This type of distributed architecture creates many problems affecting network management, mobility, and performance. Since each wireless LAN access point is a separate managed device, distributed architecture in general introduces many new managed elements in the network without sufficient attention to their global effects. Since the access points act in their own self-interest and are not aware of the actions taken by surrounding access points, they handle mobility (e.g., handoff actions) as a local event, which significantly increases latency.

What is needed is an architecture with sufficient versatility to optimize network management and performance of a relatively autonomously-managed WLAN.

SUMMARY OF THE INVENTION

According to the invention, in a wireless Local Area Network (WLAN) system, a hierarchical architecture is provided which employs a protocol which divides protocol processing functions between a plurality of substantially identical access elements in which reside time-critical protocol functions, such as acknowledgment and retransmission of packets, and a centralized control element which provides control and management functions related to dynamic configuration of wireless networks, such as processing of network management messages (e.g., authentication and association), load control, channel control, and handoff, processing of physical layer information, and processing of channel characteristics, propagation, interference or noise, for the plurality of access elements in the WLAN without loss of information about the wireless characteristics of the access elements. This hierarchical protocol processing architecture allows the data flow to be centralized for better performance and provides useful access to all the protocol information from the WLAN. The hierarchy of protocol processing also allows the central controller to perform additional functions that cannot be accomplished without such hierarchy, such as coordinated assignment of scarce resources and orchestrated balancing of load in the WLAN.

The invention will be better understood by reference to the following detailed description in connection with the accompanying drawings.

BRIEF DESCRIPTION OF THE DRAWINGS

FIG. 1 is a block diagram of a wireless local area network system according to the invention.

FIG. 2 is a block diagram of a central control element according to the invention.

FIG. 3 is a representation of a packet of communication between an access element and a central controller during communication between a client remote element and the access element.

FIG. 4 is a block diagram illustrating an alternative deployment architecture for a wireless network system according to an embodiment of the present invention.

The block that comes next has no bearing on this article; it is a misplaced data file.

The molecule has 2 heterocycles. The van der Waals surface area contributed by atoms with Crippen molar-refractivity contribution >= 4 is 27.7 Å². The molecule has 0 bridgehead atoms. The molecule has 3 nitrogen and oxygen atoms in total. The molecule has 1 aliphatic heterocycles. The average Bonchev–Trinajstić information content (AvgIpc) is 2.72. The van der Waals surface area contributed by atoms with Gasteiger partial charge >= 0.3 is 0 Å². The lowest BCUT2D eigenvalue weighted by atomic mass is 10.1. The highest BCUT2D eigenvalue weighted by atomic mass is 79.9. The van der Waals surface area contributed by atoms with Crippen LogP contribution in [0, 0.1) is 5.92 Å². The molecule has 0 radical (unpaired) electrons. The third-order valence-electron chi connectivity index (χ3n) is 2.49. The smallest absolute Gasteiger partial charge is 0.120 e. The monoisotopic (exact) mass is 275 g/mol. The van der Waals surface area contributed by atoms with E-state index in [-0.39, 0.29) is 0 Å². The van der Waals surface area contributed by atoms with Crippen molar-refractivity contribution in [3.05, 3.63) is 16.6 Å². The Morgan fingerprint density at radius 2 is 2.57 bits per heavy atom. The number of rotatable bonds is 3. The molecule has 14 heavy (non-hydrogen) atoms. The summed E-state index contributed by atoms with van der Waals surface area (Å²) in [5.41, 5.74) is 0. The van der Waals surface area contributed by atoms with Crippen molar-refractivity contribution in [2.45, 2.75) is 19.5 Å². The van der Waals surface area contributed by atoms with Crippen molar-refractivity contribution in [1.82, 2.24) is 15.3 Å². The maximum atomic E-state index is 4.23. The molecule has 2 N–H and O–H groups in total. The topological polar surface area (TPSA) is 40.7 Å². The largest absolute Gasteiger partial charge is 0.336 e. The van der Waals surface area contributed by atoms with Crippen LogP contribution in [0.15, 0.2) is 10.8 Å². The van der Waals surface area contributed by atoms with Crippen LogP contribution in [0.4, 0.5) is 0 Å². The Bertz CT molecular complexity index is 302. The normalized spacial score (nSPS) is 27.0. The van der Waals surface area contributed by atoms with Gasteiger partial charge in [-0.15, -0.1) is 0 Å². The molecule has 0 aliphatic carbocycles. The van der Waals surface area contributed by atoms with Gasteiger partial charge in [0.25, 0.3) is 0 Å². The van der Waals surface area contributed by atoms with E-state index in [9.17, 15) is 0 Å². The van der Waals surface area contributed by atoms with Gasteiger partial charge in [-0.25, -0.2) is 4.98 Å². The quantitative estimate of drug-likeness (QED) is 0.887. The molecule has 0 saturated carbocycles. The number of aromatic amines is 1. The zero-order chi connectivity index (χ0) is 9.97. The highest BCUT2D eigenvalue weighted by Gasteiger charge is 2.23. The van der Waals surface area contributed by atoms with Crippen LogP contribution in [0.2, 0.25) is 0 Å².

FIG. 5 is a block diagram illustrating deployment of a central controller and associated access elements across a public wide area network.

DESCRIPTION OF SPECIFIC EMBODIMENTS OF THE INVENTION

Referring to FIG. 1, there is shown block diagram of a wireless Local Area Network system 10 according to the invention. A specific embodiment of the invention includes the following elements: access elements 12, 14 for wireless communication with selected client remote elements 16, 18; 20, 22, central control elements 24, 26, and means for communication between the access elements and the central control elements, typically direct line access 28, 30, but potentially a wireless backbone, fiber or other reliable link. The wireless links between access elements 12, 14 and client remote elements 16, 18; 20, 22 are assumed to be less reliable and not always orthogonal to other communications employing the same medium.

The access elements 12, 14 are coupled via communication means using a WLAN protocol (typically IEEE 802.11) to the client remote elements 16, 18; 20, 22. The communications means 28, 30 between the access elements 12, 14 and the central control element 24 is typically an Ethernet network, but it could be anything else which is appropriate to the environment. As implemented by the computer code outlined hereinafter, the central control element 24 provides processing to dynamically configure a wireless Local Area Network of a system according to the invention while the access elements 12, 14 provide the acknowledgment of communications with the client remote elements 16, 18; 20, 22. The central control element 24 may for example process the wireless LAN network management messages, load control, channel control, and handoff. Among the network management messages are authentication requests of the client wireless access elements 12, 14 and association requests of the client wireless access elements 12, 14. The network management messages are passed on from the client remote elements 16, 18; 20, 22 via the access elements 12, 14, such as authentication requests and authorization requests, whereas the access elements 12, 14 provide immediate acknowledgment of the communication of those messages without conventional processing thereof. Similarly, the central control element 24 may for example process physical layer information. Still further, the central control element 24 may for example process information collected at the access elements 12, 14 on channel characteristic, propagation, and interference or noise.